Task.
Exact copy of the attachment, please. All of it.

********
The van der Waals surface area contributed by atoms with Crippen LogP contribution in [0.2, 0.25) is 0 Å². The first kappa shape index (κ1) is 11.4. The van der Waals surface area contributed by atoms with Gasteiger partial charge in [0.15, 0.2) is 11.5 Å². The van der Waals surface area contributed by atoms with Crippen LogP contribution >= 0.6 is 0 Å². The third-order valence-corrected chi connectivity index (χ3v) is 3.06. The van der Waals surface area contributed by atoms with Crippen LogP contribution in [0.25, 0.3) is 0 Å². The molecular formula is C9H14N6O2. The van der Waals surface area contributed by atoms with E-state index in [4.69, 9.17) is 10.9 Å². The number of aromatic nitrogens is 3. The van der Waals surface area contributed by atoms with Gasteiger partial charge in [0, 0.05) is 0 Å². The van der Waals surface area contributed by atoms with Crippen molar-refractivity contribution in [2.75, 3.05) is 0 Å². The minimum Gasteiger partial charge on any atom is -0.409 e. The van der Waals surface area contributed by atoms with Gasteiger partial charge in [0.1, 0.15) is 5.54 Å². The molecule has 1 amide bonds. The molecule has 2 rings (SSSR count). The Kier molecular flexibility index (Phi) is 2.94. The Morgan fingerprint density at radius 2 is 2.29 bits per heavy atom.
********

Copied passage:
The van der Waals surface area contributed by atoms with Crippen LogP contribution in [0.2, 0.25) is 0 Å². The first kappa shape index (κ1) is 11.4. The van der Waals surface area contributed by atoms with Gasteiger partial charge in [0.15, 0.2) is 11.5 Å². The van der Waals surface area contributed by atoms with Crippen LogP contribution >= 0.6 is 0 Å². The third-order valence-corrected chi connectivity index (χ3v) is 3.06. The van der Waals surface area contributed by atoms with Crippen LogP contribution in [0.25, 0.3) is 0 Å². The molecular formula is C9H14N6O2. The van der Waals surface area contributed by atoms with E-state index in [4.69, 9.17) is 10.9 Å². The number of aromatic nitrogens is 3. The van der Waals surface area contributed by atoms with Gasteiger partial charge in [0, 0.05) is 0 Å². The van der Waals surface area contributed by atoms with Crippen molar-refractivity contribution in [2.75, 3.05) is 0 Å². The minimum Gasteiger partial charge on any atom is -0.409 e. The van der Waals surface area contributed by atoms with Gasteiger partial charge in [0.1, 0.15) is 5.54 Å². The molecule has 1 amide bonds. The molecule has 2 rings (SSSR count). The Kier molecular flexibility index (Phi) is 2.94. The Morgan fingerprint density at radius 2 is 2.29 bits per heavy atom.